I cried this morning.
I read a post from a friend about her son who is a 2020 graduate. And she referenced the fact that most of these students were born in the aftermath of 9/11. Born into adversity and now facing adversity at a time when they should be able to focus on the adventure life holds for them.
It made me sad. And then it hit me like a ton of bricks.
I lost my first baby at the same time that those planes crashed into the World Trade Center, changing our society forever. At a time when our world was reeling with the ramifications of our own soil being attacked and the eeriness of the skies with no planes flying overhead and the uncertainties that we were walking into, my husband and I were facing our own personal tragedy. The life that we had been anticipating with great joy was suddenly gone before he or she ever had a chance at this life.
My baby would have been a 2020 graduate.
I don’t often think about those things these days. At the time, we were shaken, but we also knew that we could hold tightly to God’s faithfulness. He had always been faithful. We knew this to our bones. We never lost trust in this even though other doubts crept in.
We named our baby “Hope”.
And hope we did! We longed for children, but we had to go through a year long process of testing and heartache before I was given the go ahead to try again. God has given us more than we could have ever thought possible in our dark days. Our four children fill our home and our lives with love and laughter (and endless challenges, let’s be honest!).
And so I don’t think of our loss very often.
But it hit me hard today. Our country is once again in a time of adversity, facing a foe that we are uncertain how to fight. Trying our best to join together in love and compassion and not allow panic and anxiety to have any foothold. And once again, I am going through a personal crisis that feels just as devastating. I have no control over a situation that I so desperately want to make right.
But if I have learned anything through the struggles I have faced in life, it is this: when we are most out of control, God does the work that only He can do to change our hearts, to bend our wills to His and to make us more like Him. And as hard as this is, it is always good!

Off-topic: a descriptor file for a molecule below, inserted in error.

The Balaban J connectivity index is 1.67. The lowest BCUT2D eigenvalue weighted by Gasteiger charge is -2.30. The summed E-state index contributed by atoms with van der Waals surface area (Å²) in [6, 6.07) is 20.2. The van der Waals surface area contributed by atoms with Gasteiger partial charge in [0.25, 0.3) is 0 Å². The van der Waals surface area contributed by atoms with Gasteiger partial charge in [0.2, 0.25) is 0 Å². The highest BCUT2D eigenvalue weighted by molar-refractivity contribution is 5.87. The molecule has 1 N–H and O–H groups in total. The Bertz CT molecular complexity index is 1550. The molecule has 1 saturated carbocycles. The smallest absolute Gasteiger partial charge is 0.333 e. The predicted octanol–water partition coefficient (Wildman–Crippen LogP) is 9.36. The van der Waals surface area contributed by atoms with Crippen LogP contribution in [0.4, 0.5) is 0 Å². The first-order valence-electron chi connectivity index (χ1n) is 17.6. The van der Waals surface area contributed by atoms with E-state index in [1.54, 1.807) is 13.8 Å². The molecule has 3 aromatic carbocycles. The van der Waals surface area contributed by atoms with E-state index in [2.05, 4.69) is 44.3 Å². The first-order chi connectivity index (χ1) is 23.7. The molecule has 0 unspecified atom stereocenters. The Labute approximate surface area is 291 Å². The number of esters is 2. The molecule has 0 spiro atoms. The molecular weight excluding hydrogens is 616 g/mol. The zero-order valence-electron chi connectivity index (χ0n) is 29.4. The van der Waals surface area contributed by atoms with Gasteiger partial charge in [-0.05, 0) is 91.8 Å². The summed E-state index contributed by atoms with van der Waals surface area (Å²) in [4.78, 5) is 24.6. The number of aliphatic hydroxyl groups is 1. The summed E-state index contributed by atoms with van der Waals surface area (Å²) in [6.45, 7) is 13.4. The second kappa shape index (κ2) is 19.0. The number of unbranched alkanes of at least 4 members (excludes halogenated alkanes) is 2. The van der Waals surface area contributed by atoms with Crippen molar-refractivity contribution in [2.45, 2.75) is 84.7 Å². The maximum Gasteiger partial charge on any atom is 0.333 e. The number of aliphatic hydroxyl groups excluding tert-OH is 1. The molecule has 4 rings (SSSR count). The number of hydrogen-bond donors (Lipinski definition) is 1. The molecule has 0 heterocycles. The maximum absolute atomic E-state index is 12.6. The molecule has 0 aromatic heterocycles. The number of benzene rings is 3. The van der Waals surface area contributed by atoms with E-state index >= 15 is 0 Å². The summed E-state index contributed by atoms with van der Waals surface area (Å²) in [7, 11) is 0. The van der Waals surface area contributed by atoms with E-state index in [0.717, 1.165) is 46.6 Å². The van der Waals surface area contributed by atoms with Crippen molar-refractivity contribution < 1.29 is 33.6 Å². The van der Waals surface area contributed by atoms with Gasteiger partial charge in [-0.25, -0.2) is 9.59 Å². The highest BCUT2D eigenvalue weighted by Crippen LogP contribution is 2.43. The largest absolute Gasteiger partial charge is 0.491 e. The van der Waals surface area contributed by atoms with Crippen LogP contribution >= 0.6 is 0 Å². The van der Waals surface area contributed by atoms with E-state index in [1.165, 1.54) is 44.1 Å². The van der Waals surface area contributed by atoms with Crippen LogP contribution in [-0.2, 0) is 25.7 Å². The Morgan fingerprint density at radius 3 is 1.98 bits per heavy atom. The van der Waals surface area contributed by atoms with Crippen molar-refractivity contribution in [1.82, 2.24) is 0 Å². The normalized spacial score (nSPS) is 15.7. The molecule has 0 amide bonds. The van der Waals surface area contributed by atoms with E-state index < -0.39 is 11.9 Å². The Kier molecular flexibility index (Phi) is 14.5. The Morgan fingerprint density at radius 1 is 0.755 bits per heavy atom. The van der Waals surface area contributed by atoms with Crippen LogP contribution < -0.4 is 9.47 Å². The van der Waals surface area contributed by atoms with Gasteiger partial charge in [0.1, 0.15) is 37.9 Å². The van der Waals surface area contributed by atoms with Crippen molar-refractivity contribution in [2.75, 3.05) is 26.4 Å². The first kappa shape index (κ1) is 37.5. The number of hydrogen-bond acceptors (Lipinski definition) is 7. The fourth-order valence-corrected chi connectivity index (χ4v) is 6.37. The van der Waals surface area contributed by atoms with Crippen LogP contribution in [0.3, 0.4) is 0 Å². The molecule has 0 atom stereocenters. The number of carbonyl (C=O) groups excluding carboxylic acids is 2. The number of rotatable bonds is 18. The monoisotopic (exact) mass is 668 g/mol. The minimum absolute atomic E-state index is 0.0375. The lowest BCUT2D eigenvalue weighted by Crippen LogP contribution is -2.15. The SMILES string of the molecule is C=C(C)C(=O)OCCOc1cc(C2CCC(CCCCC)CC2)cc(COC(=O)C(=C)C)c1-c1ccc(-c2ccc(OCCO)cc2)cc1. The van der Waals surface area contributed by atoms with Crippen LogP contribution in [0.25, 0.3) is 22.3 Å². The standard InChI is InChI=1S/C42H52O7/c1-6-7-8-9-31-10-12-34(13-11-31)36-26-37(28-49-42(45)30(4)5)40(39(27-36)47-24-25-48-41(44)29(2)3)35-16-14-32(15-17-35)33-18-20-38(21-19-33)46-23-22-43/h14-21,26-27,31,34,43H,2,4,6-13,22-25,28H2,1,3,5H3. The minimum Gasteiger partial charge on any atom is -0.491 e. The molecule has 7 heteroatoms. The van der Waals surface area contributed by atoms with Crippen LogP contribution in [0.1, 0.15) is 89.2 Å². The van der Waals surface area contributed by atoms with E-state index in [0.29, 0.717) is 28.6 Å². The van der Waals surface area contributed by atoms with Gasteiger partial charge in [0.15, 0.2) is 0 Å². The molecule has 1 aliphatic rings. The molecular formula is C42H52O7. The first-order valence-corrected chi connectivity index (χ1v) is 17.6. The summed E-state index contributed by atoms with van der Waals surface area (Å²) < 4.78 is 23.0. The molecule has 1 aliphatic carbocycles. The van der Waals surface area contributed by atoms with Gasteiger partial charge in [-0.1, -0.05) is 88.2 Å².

And so we don’t have to fear the suffering or the difficulty or the unknowns. Because He goes before us. And He will make a way where there seems to be no way.
This is hope!
As my youngest and I worked through her reading curriculum later this morning, she read the word “hope” for the first time. And I was struck by the joyousness of that moment! In our darkest moments, we must never lose hope. Hope spoken from the lips of my surprise blessing!
I lost my first baby. Had I not, I would be hurting right now for my oldest who would be missing out on all of the great parts of senior year. It doesn’t change my compassion for those who are facing this; rather it makes it more real to me.
However this crisis is affecting your life and your loved ones right now, I pray that you would hold tightly to hope in the midst of it. God is not surprised by this and he can see the other side. We may suffer for a little while, but there is hope for what He has for us on the other side. Hold onto that hope!
“We who have fled to take hold of the hope set before us may be greatly encouraged. We have this hope as an anchor for the soul, firm and secure.” Hebrews 6:18,19